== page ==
Social innovations come in all kinds of shapes and sizes but they are rarely black and white. Despite the positive intention behind them, they sometimes end up being used counter to their purpose. The good news is that under two circumstances activists are likely to succeed in righting this wrong.
Anaesthetising the social?
Anaesthetics are a case in point. Such drugs are intended to relieve patients’ pain during surgeries and examinations. However, various US states employ them to render inmates unconscious when administering the death penalty. As a result, an innovation intended to extend and improve life ends up helping to destroy it.
The use of innovations for purposes that are at odds with their social intention is widespread. For example, harnessing nuclear technology was supposed to provide a peaceful source of energy. It also brought the capability to cause unimaginable destruction.
The good news is that resistance to the misuse of social innovations is not futile.
Resistance is not futile
Fighting misuses can make a vital difference. For example, the opponents of the death penalty have targeted the medical actors, whose complicit role in executions is in direct opposition to their raison d’être. Regardless of what one thinks about the death penalty itself, the provision of drugs for executions arguably violates the duty of medical practitioners to help, rather than harm, their patients.
Sustained campaigns against the death penalty have led to tangible results: Since 2011, various pharma firms, such as Lundbeck of Denmark and Hospira of the US, have blocked the use of their anaesthetics for executions. Indeed, in 2011 Hospira discontinued a key product for this purpose.
As pharma firms have refused to supply anaesthetics, US states have had to resort to compound pharmacies. These more lightly regulated organisations combine ingredients at their location to create specific drugs. Despite being more opaque, they have not been immune to activist pressure either. In March 2015, a main industry body finally gave in to activist demands and officially “discouraged” its members from providing drugs for executions. Ostensibly, activists are progressing in preventing the misuse of an important social innovation.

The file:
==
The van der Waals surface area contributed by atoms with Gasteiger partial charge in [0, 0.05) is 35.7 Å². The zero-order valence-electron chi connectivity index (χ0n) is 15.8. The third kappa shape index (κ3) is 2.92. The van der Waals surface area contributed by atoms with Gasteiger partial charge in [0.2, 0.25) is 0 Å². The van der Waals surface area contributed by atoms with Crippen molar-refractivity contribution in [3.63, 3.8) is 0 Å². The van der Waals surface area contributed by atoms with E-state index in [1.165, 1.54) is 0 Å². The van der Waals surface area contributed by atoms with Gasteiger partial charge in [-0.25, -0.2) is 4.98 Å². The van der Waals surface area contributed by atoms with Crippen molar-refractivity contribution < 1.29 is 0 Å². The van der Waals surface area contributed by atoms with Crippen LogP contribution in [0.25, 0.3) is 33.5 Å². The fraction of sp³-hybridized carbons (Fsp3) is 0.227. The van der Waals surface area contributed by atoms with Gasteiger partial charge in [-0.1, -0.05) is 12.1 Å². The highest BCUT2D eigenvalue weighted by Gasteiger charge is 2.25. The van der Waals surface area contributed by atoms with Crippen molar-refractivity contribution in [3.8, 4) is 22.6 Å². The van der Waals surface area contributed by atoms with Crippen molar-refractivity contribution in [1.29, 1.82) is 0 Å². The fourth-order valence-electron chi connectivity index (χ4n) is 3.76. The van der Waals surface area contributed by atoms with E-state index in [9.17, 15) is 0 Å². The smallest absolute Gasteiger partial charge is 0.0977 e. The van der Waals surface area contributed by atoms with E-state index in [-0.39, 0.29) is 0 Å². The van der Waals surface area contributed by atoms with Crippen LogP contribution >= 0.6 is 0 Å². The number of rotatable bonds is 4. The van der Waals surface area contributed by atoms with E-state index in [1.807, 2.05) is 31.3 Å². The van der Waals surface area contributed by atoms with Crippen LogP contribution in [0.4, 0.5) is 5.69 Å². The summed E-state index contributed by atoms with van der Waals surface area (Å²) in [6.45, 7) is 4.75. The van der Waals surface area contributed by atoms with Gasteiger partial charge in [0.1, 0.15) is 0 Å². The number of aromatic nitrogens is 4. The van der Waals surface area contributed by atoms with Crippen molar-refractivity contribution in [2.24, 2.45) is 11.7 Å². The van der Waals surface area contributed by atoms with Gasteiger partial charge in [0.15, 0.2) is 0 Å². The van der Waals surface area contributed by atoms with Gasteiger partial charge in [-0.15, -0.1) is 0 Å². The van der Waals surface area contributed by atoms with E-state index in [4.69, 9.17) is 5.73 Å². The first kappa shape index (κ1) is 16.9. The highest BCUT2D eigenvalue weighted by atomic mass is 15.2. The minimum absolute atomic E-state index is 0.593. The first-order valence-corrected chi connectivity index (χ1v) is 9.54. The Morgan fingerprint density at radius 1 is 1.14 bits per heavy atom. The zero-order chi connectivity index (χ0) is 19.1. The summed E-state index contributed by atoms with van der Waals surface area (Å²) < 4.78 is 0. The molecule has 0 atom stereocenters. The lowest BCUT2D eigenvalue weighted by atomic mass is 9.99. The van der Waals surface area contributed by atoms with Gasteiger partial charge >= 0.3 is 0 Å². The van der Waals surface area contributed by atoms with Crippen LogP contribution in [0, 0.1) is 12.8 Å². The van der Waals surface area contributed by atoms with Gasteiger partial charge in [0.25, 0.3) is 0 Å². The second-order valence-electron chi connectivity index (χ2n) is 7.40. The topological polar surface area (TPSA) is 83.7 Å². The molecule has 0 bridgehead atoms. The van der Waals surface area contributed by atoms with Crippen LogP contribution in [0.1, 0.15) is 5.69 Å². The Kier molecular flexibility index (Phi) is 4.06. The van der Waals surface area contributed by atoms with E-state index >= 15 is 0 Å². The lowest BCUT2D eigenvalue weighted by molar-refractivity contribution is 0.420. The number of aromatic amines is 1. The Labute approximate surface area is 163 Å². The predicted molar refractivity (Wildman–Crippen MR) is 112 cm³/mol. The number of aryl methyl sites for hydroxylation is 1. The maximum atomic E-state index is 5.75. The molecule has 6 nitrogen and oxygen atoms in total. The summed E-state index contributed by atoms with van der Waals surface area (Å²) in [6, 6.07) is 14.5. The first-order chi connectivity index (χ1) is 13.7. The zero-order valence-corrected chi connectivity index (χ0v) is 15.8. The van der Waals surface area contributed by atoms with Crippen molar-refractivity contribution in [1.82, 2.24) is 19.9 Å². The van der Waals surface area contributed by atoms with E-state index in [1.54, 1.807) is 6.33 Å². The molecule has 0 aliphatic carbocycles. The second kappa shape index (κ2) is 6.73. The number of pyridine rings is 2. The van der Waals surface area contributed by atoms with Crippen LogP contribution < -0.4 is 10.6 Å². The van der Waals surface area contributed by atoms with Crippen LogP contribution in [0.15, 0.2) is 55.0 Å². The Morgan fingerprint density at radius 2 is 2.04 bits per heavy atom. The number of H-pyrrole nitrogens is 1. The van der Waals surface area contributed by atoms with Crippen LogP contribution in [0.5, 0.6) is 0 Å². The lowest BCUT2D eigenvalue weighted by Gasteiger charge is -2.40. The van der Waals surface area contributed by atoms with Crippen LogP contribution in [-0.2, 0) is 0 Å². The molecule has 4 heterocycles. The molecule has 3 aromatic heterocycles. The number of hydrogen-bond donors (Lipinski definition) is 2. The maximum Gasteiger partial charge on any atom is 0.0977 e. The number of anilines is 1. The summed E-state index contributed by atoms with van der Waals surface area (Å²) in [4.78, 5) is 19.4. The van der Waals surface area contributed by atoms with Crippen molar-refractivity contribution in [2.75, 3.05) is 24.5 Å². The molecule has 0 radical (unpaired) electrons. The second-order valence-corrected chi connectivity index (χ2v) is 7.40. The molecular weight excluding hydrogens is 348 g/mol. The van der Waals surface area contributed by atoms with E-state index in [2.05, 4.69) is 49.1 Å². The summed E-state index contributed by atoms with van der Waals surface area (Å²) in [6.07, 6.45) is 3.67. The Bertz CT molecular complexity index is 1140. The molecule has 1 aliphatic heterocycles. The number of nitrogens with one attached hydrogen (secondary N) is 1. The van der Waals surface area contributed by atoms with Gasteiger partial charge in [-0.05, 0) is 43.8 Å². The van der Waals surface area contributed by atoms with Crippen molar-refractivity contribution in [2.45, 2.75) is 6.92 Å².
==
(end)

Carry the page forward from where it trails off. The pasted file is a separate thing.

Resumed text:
Two conditions conducive for activist success
This episode is not a fluke. Far from it; it fits two main conditions that new research has identified as particularly conducive for activists to succeed in stopping controversial practices.
The first condition is that a large organisation engages in a controversial practice that is only a small part of its overall activities. Pharma firms and pharmacies make a minuscule proportion of sales with drugs for executions.
The second condition is that activists point out this infraction, with help from the media, and cause disproportionate public relations damage to the actor. By bringing pharma firms and pharmacies into severe disrepute for facilitating executions, activists have raised the stakes.
The combination of these two conditions is a dangerous cocktail for organisations, forcing them to act. By stopping controversial practices, as the case of anaesthetics for executions shows. As a result, innovations can deserve the label “social” once again and serve society, rather than harm it.
. “Mylan faces investor pressures over use of drugs in US executions“, Financial Times, 19 Oct 2014 (subscription only)
 “IACP adopts position on compounding of lethal injection drugs“, IACP.org, 24 March 2015
 Piazza, A. and Perretti, F. (2014) “Categorical stigma and firm disengagement: nuclear power generation in the United States, 1970–2000“, Organization Science